Ronda Rousey Warned to Stay Out of Boxing by Layla McCarter and Amanda Serrano

Matt JonesFeatured ColumnistAugust 6, 2015

FILE - This July 15, 2015, file photo shows mixed martial arts fighter Ronda Rousey working out at Glendale Fighting Club in Glendale, Calif. Rousey's star power grows with each month, and the UFC's dominant bantamweight champion could have held her next title defense anywhere. She chose to travel to Bethe Correia's native Brazil for UFC 190 on Saturday, Aug. 1,  just so she can embarrass the challenger in front of her home fans. (AP Photo/Jae C. Hong,File)
Jae C. Hong/Associated Press

After completely dominating the UFC bantamweight division in spectacular style during her still-young MMA career, already the “what next?” question is being asked of Ronda Rousey. But the 28-year-old sensation has been warned off trying her hand at boxing by two former champions, Layla McCarter and Amanda Serrano.

Rousey’s latest demolition job saw her dismantle Bethe Correia in a meagre 34 seconds. The manner of her victory—stood upright, delivering fierce punches—has prompted some to ask whether she could swap over to the sweet science for a sterner challenge. But McCarter has encouraged Rousey to stick with what she knows.

“I think she’s just brand-new at boxing,” said the former former lightweight and junior welterweight champion, per Ryan Songalia of the Guardian. “She’s very good at what she does, but she needs to stay in her lane because boxing takes a lot of experience to reach the top level. She better just stay in her lane because she’s going to get hurt.”

RIO DE JANEIRO, BRAZIL - AUGUST 01:  UFC women's bantamweight champion Ronda Rousey looks to attack opponent Bethe Correia of Brazil during the UFC 190 event inside HSBC Arena on August 1, 2015 in Rio de Janeiro, Brazil.  (Photo by Jeff Bottari/Zuffa LLC/
Jeff Bottari/Zuffa LLC/Getty Images

Those sentiments were backed up by Serrano, who said, as a technician, Rousey currently doesn’t have what it takes to trade the Octagon for the squared circle.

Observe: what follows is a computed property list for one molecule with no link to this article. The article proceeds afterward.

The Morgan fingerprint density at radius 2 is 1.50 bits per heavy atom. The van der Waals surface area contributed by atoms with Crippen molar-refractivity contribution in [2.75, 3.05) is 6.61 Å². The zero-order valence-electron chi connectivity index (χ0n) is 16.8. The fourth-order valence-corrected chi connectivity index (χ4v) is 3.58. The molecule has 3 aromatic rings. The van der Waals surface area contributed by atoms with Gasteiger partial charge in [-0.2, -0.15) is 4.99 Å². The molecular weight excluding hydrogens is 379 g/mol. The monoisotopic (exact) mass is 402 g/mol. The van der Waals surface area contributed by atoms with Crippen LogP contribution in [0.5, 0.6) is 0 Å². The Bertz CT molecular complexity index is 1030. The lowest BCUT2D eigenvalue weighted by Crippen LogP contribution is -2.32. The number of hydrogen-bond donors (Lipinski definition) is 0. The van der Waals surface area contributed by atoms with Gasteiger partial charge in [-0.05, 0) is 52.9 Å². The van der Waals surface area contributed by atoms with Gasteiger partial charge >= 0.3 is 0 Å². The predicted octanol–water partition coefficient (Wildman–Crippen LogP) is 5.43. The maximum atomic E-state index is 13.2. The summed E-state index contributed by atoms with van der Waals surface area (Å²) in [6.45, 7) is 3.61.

“Her movement is very bad, how she walks into punches and she would get caught,” said Serrano, per Songalia’s piece. “The girls that she’s fighting, they’ve got limited boxing skills. They rely on grappling on the floor. She fought that girl that didn’t know how to fight, and she ended up with a black eye.”

Here’s a reminder of the win, which has sparked this boxing debate, per BT Sport UFC:

In addition, Rousey’s boxing coach Edmond Tarverdyan said that her striking ability could definitely win her a boxing title, per Marc Raimondi of MMAFighting.com (via Songalia's piece).

For casual fans of either sport, a crossover might not seem that difficult. After all, both are based on combat, striking and agility. But there are various technical factors to consider when making a potential switch, and although Rousey is a master of the Octagon, replicating such dominance in the boxing ring would be a huge challenge.

But as we can see here, courtesy of BreatheSport, she is making light work of all her opponents:

Hopefully there are more challenges that await Rousey in the UFC. After all, the prospect of a superfight between Rousey and Cris “Cyborg” Justino is a tantalising one, with the Brazilian insisting she’d be keen to go up against the undefeated American, per Marc Raimondi of MMAFighting.com.

Could Cyborg be next for Rousey?
Could Cyborg be next for Rousey?Josh Hedges/Forza LLC/Getty Images

But there are lingering doubts about what weight class that bout would be held at. MMA journalist Mike Chiappetta thinks the onus is on Cyborg, the naturally heavier woman, to drop down a division to make it happen:

Naturally, there’s plenty of hype around Rousey, with many expecting her to go on to scale new heights in whatever she tries her hand at. But Boxing and MMA are completely different sports; stances, footwork and game plans all differ.

At the moment, Rousey should just continue what she’s been doing. The manner of her displays have brought a sizeable new following to the UFC and, while her fights don’t typically last too long, people will continue to pay to see an icon at work. The American can only beat what’s put in front of her, after all; perhaps it’s time some others in the division stepped up to make things a contest.

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